A sleeping bear on the rocks by the water

Photo: Dave Allcorn / Polar Bears International

Week Two in Churchill

By Alysa McCall, Director of Conservation Outreach and Staff Scientist



25 Oct 2021

It’s wonderful to be back in Churchill and with the polars bears. As we head into our second week of bear season, temperatures are starting to drop. We’ve experienced several snow flurries and woke to a glittery frosty morning yesterday. Still, conditions are warmer than usual for this time of year, with no snow on the ground and not a hint of ice in the bay, underscoring the urgent need for solid progress at the COP26 climate talks.

Last week, we were treated to the sight of a mother bear nursing her cub on the tundra, a rare and special moment for all of us. We’ve also seen bears hanging out in the willows and a mom and cub eating blueberries–and then rolling in them! Although berries don’t meet a polar bear’s nutritional needs, they make a nice snack and no doubt help the bears pass the time as they wait for the sea ice to return. 

A polar bear with blueberry juice on its fur

Photo: Kieran McIver / Polar Bears International

This cub and its mother were eating, and clearly rolling in, blueberries

We have an exciting week ahead. Here’s how you can join in: 

  • Immerse yourself in the polar bears’ world by watching our live Polar Bear Cams, With more bears arriving daily and a nip in the air, watch for moms, cubs, young bears, and big males as they wait for the sea ice to return.

  • We’ve scheduled a free Tundra Connections webcast, Ice Bears Around the Arctic, on Tuesday, October 26th, at 1:00 pm Central. Sign up for a reminder and watch here at the appropriate time.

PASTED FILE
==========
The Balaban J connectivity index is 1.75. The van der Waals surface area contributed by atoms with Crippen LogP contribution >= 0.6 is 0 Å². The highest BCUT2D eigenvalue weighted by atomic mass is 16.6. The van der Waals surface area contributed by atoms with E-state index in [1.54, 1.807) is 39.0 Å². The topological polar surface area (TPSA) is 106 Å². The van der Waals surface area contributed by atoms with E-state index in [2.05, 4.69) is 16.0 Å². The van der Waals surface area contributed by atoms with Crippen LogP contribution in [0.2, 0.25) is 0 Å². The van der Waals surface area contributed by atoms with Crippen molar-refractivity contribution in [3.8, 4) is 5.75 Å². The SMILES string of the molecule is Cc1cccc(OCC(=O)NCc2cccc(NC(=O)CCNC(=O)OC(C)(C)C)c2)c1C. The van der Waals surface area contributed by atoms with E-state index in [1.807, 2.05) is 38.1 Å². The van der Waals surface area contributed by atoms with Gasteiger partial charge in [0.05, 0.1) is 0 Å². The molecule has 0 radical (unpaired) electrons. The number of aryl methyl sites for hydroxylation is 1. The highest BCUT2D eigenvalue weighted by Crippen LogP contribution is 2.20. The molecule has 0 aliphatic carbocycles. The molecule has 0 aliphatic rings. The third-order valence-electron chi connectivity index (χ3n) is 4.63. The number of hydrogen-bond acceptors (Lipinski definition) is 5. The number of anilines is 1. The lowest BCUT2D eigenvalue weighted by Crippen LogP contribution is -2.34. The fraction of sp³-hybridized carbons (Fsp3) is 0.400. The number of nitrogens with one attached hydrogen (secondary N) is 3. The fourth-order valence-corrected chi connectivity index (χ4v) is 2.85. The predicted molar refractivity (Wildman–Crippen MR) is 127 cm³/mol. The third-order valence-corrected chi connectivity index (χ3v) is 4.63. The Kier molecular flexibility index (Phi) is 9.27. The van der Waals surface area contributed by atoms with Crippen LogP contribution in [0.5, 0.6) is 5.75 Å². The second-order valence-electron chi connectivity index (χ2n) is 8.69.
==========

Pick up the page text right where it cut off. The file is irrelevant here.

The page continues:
• We’ve also planned a live chat, Arctic Innovations, on Thursday, October 28th at 11:00 am Central. Join the chat here and bring your questions!

  • Also be sure to tune in for a special sunset concert from Polar Bear Point with renowned singer, songwriter, and multi-instrumentalist Kishi Bashi, streamed live from a Tundra Buggy  on Wednesday, October 27th, at 3:30 p.m. Central. RSVP and watch here.

  • And don’t forget: Polar Bear Week starts October 31st and runs through November 6th! Make plans to join us, including supporting our efforts to develop ground-based radar systems to alert communities of approaching bears, keeping polars and people safe. You can donate hereor you can start your own fundraiser!

I’ll be in touch next Monday with details about the week ahead!

Two polar bears lounging in the frosty morning

Photo: Dave Allcorn / Polar Bears International

Two polar bears lounging on a frosty morning

Field Highlight

As part of our ongoing efforts to reduce conflict between polar bears and people, we’re supporting the launch of a waste management project in Churchill this fall to examine innovative ways to reduce attractants to polar bears. This is important because waste is a problem across the North. Burying is not sustainable in tundra areas and impossible in bedrock. Yet open dumps are an invitation to trouble, leading to problem bears, conflict, and increased mortality. The lessons learned here can be shared across the Arctic, helping polar bears and people coexist.

Polar bears in the tall grasses

Photo: Dave Allcorn / Polar Bears International